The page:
"We're dealing with the same parts of the city here. It's North Philly, Southwest, West Philly and Kensington — so we're talking about whole communities being impacted," he says. Helping individuals in those communities can have a ripple effect. "If we help someone get their life together, then suddenly we're making it that much more likely that we're breaking the cycle."
Leonard McCullough can attest to how challenging it can be to re-enter society. He did 10 years in state prison on a murder conviction in 1996. But the hardest part came when, at age 28, he was released back into society.
"It was hard. You feel isolated. There's a sense of loneliness when you do a stretch of time like that," he says. He had the support of his family, but no helpful re-entry services. He soon violated the terms of his parole and was sent to a 90-day program, which he said was a wake-up call. Since then, McCullough has turned his life around, but he's done so against long odds. It wasn't until he found a stable job that he really saw a future for himself, a life that now includes running a nonprofit devoted to helping Philly youth.
There are numerous programs — run by government, nonprofits and private citizens like McCullough — to stanch the flow of Philadelphians into prisons. But they're more a series of band-aids than a comprehensive response to the recidivism crisis.
Recently, the District Attorney's Office and the nonprofit Public/Private Ventures rolled out The Choice Is Yours, a yearlong, RISE-like prison-diversion program for first-time nonviolent felony drug offenders. The DA also offers the Accelerated Misdemeanor Program, the Accelerated Rehabilitative Disposition Program and other initiatives designed to provide new routes around the mainstream justice system. A study by Pew last year found the DA's efforts had played an important role in reducing Philly's prison populations, though the city still had the fifth-highest incarceration rate in the nation.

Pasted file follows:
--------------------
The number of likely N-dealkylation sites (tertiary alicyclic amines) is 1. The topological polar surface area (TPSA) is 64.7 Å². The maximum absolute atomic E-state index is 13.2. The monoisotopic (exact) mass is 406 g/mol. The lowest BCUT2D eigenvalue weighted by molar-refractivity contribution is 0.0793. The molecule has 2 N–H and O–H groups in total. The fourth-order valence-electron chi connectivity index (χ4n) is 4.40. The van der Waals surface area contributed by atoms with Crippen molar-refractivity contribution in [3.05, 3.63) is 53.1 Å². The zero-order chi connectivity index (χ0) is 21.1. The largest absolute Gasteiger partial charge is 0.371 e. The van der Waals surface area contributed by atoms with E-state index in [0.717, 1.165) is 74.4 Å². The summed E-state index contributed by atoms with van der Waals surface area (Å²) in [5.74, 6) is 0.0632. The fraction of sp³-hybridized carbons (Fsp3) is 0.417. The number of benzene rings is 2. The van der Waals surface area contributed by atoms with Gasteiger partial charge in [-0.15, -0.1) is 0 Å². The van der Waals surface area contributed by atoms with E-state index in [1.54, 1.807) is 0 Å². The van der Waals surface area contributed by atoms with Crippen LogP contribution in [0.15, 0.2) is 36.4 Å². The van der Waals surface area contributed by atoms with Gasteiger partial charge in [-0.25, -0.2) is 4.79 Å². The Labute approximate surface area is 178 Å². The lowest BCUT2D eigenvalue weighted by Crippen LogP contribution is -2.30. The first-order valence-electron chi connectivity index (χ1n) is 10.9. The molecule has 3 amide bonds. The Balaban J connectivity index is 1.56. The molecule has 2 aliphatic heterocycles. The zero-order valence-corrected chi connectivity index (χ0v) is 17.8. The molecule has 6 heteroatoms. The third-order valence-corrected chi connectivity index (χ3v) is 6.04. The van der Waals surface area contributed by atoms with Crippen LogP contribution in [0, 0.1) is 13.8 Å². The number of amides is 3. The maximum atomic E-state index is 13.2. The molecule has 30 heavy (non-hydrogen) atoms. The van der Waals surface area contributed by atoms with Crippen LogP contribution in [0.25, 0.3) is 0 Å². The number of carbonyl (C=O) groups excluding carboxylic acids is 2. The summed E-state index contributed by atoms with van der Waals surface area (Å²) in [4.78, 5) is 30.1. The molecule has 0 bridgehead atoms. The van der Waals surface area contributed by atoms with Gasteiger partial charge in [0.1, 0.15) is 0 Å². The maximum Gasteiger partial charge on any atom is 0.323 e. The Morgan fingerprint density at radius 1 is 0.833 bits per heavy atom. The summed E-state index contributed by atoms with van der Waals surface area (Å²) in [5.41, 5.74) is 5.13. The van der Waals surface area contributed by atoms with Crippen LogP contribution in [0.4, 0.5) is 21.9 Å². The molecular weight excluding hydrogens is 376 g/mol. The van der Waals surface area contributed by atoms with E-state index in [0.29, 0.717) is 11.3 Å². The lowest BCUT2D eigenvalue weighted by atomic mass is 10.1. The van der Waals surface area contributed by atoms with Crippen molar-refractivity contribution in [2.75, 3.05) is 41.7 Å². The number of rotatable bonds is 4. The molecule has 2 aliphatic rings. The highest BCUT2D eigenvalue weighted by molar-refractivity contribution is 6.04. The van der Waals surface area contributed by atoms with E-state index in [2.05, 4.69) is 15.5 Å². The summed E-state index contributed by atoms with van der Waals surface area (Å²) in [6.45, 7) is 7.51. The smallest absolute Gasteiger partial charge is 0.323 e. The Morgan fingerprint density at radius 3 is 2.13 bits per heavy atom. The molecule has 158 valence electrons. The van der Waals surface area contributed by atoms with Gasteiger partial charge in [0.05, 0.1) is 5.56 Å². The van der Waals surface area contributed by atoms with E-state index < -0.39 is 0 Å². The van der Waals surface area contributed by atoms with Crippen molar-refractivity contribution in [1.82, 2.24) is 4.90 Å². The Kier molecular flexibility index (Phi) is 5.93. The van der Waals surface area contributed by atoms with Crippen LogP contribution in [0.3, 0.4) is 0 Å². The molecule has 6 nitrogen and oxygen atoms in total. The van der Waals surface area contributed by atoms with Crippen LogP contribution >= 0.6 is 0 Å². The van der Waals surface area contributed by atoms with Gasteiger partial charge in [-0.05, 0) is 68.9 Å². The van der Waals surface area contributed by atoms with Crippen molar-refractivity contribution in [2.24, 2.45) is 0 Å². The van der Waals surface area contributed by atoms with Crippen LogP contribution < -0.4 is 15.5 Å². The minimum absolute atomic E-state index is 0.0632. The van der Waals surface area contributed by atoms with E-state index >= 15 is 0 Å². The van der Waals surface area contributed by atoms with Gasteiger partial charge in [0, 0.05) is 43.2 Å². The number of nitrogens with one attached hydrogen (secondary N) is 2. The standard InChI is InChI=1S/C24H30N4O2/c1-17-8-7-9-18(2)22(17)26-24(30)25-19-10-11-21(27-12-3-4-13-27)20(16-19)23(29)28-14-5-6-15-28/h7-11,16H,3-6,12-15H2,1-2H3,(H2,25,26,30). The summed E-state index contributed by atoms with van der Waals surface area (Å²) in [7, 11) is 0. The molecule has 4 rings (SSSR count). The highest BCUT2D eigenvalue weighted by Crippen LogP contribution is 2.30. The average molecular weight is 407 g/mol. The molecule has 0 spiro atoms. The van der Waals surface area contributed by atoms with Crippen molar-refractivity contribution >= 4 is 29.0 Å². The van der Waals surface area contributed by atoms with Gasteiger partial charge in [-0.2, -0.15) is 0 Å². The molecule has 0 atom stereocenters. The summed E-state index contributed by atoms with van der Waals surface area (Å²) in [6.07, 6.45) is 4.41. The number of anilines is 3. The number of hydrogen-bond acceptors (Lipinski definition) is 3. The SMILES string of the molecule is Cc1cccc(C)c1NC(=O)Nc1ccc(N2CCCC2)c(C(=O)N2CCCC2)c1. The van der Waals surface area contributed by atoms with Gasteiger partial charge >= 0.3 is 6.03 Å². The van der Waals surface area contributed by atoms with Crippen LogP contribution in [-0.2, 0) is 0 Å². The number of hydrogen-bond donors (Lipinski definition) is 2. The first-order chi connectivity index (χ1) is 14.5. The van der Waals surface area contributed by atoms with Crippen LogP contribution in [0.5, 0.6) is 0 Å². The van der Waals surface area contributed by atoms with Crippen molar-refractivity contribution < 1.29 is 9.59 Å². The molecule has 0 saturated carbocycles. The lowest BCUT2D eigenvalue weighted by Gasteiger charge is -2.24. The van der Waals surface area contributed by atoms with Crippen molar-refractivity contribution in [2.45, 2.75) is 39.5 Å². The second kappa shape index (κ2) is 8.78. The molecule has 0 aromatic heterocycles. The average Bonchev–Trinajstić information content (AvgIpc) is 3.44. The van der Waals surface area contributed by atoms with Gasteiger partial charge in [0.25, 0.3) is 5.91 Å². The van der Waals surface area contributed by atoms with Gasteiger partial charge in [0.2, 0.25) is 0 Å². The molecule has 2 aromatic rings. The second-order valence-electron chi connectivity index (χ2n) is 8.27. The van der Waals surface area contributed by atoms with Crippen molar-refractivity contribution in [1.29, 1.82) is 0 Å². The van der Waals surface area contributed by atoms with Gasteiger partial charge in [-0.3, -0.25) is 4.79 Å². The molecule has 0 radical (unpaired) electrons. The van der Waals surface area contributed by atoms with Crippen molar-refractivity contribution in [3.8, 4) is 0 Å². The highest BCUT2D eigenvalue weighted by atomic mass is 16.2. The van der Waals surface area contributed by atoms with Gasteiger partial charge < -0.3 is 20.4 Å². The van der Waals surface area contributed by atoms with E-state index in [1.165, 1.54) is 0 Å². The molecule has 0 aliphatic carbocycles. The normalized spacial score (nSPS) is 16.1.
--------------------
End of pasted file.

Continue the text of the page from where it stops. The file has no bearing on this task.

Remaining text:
There's also a patchwork of programs run by third-party agencies attempting to fill gaps in services on shoestring budgets. But their reach is limited. Likewise, the Philadelphia Prison System has stepped up educational and vocational services for inmates, partnering with outside programs like Roots to Re-Entry, a landscaping training program for work-release-eligible inmates through the Pennsylvania Horticultural Society. Roots has "been transformative" for participants, says Fran Marsh, who runs the initiative at PHS. But it can help only so many inmates — 29 last year — with its web of grants and private donations.
Traditionally, many re-entry programs have dealt with only job placement, or only education. A look inside the STAR courtroom shows how a holistic approach — paired with even a modest investment — can reap enormous returns.
While the STAR program's judges act as coach, cheerleader, mentor and, well, judge, depending on what's required, other participants also step up to the plate.
"The program is unique in that it has united all players in the criminal justice system to not only lower recidivism, but also repair lives," says Magistrate Judge Tim Rice, who started the STAR program with Magistrate Judge Restrepo back in 2007.
He says the program began in a time — much like today — when the city's homicide rate was ballooning: "When we started in '07, we knew that Philadelphia had one of the worst homicide rates, and we wanted to do something to chip away at that. Getting these guys integrated back into society is a good start."
It may sound unlikely, but simple encouragement goes a long way, he says. "I've had people in court tell me that this is the first time that anyone has said they were proud of them, that someone has tried to help them."